be taken of Milton or of very greatest of all. But before comShakespeare.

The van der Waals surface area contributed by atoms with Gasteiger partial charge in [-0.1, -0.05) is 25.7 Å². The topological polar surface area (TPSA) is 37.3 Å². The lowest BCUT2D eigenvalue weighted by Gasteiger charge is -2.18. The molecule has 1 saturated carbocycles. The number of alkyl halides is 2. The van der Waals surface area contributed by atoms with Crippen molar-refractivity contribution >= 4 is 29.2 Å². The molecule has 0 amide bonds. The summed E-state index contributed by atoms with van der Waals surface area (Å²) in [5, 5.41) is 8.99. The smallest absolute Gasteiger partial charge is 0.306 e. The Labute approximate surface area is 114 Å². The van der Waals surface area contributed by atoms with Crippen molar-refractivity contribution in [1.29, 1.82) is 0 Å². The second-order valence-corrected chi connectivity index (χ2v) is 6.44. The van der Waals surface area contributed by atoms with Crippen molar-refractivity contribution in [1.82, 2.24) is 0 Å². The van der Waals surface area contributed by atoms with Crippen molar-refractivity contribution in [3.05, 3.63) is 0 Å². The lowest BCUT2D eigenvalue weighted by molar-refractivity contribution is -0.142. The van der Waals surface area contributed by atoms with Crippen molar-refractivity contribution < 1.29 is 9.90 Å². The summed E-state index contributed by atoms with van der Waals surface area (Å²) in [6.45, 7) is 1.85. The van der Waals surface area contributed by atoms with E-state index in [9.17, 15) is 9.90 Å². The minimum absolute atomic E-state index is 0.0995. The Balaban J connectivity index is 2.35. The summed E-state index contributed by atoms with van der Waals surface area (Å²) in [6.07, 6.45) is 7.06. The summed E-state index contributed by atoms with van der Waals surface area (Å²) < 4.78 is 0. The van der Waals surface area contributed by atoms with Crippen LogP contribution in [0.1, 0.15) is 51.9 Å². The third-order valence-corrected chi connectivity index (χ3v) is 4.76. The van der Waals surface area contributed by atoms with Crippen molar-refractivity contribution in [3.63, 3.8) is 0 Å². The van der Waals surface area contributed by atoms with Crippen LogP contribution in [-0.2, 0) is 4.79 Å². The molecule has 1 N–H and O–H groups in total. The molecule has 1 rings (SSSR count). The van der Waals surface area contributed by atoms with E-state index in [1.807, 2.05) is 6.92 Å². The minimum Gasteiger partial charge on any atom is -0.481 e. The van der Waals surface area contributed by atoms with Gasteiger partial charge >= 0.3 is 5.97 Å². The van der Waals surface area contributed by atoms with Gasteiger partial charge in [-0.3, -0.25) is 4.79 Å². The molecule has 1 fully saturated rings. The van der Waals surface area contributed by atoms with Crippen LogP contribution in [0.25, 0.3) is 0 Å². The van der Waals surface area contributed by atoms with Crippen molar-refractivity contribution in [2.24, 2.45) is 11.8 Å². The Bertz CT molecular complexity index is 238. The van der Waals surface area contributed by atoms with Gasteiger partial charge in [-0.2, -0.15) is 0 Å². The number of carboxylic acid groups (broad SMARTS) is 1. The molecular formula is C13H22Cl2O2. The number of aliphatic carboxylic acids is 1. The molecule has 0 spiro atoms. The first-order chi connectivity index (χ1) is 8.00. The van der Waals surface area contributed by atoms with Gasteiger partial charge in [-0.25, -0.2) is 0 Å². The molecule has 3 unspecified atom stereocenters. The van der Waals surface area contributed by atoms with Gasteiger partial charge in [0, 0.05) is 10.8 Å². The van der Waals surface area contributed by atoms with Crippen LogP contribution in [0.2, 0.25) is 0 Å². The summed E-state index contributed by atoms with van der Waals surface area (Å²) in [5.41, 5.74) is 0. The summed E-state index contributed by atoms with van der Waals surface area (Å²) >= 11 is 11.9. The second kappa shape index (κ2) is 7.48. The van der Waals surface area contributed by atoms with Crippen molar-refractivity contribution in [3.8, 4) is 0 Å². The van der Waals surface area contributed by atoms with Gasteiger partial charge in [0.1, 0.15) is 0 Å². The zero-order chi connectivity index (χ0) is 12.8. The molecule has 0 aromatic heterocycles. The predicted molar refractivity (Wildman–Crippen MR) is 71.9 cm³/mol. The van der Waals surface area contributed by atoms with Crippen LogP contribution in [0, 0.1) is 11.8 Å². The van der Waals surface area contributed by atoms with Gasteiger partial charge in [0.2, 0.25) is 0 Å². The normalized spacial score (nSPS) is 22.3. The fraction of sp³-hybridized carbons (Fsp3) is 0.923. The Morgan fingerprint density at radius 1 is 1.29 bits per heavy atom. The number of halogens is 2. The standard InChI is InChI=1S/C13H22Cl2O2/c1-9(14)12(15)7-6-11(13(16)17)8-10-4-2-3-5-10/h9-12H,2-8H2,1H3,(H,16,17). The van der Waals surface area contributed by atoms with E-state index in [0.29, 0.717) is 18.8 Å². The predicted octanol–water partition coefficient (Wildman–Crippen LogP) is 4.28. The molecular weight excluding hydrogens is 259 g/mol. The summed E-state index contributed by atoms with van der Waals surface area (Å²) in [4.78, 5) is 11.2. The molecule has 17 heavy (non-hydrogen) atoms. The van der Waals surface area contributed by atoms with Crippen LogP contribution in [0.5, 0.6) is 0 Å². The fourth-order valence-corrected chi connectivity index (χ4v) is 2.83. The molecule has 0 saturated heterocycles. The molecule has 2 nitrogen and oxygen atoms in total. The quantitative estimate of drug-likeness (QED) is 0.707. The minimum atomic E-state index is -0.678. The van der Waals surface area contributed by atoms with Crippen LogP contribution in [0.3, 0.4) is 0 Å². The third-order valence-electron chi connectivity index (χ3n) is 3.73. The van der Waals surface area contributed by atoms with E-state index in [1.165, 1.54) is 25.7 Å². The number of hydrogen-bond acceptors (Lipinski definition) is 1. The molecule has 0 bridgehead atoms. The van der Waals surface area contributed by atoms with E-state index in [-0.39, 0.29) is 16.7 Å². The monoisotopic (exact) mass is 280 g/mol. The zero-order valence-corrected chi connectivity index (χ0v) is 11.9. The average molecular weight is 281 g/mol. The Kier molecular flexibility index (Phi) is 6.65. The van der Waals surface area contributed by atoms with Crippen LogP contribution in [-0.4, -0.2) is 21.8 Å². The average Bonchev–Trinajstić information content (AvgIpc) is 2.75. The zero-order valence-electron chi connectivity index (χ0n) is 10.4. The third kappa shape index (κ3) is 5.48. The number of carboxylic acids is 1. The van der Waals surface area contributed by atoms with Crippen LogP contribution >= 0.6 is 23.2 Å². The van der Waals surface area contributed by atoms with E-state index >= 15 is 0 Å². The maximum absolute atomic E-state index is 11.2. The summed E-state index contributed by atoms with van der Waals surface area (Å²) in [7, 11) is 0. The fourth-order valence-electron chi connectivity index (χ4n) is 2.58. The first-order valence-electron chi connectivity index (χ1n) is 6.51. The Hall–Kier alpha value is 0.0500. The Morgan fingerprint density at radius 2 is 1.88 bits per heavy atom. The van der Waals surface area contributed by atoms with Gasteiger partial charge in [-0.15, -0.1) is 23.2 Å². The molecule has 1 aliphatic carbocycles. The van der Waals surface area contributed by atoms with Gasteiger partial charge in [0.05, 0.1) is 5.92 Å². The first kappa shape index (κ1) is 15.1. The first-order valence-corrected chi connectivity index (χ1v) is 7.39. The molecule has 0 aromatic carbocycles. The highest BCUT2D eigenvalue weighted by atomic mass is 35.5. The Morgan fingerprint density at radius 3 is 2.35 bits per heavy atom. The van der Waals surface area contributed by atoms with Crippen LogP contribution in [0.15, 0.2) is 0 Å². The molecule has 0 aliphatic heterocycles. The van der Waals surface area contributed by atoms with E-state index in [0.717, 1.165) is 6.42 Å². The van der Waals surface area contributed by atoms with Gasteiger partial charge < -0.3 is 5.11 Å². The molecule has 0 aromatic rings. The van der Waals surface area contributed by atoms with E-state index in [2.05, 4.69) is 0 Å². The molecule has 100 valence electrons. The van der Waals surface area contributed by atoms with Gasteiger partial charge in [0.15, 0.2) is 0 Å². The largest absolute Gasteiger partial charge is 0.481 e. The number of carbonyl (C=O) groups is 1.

ing to the reasons of their appreciation, Nor will even Time himself always it will be fair to give those of the comsettle matters. Even now, it is not moner depreciation. The extreme inso very uncommon to hear the young equalities of his production—the pain. ass strain his innocent lungs in braying ful wanderings in the wilderness beagainst Scott, against Miss Austen, fore the Promised Land was reachedagainst Fielding, against Milton, have been admitted; and though in the against even Shakespeare; and it is novice-work there were almost everysaid, possibly with truth, that the read- where premonitions of the craftsmas. ing of all classics, old and new, is tery-though Canaan itself is always in less than ever practised, either in the sight from the upper places of the deschoked and piecemeal education of ert-you cannot expect the average youth, or amid the idle racket of busi- reader to be content with, or even to ness and pleasure in later years. We perceive, this. But even the mastersee indeed continual returns of engoue- pieces themselves are not provided with ment-of accidental or engineered fancy many strictly popular qualities. A for this and that writer not of the regular plot may seem to some of us a present day. But they seldom last; rather idle thing, within the reach of a and one does not even know that it is pretty mean intellect, and hardly cavery desirable that they should. For pable of giving satisfaction, save of the all fashions are, as fashions, bad: most banal kind, to an accomplished though taken together, and as parts taste. But there are of course others or symptoms of the endless revolu- who attach the highest critical imtion of the unchanging human mind, portance to it, and a much larger numthey are almost always tolerable and ber who, without any definitely critical sometimes relatively good. Besides, views, think there ought to be someThackeray, though he may be made the thing of the kind. Thackeray neither object of such engouement, is singu- would, nor, I think, could, give any. larly ill suited for it. I have actually thing of the sort. Life very rarely, if heard defenders of his use arguments ever, gives these regular plots; and which reminded me of that famous Thackeray followed Life as the sunminister who asked, “D'ye think Poul flower follows the sun. As a matter of knew Greek?" and I fancy the expres- direct consequence, he would not or sion on the countenances of the apostle could not give very intricate plots, regand the novelist, if they heard the re- ular or irregular, and though these are spective utterances, must have been insucculent to not a few palates, and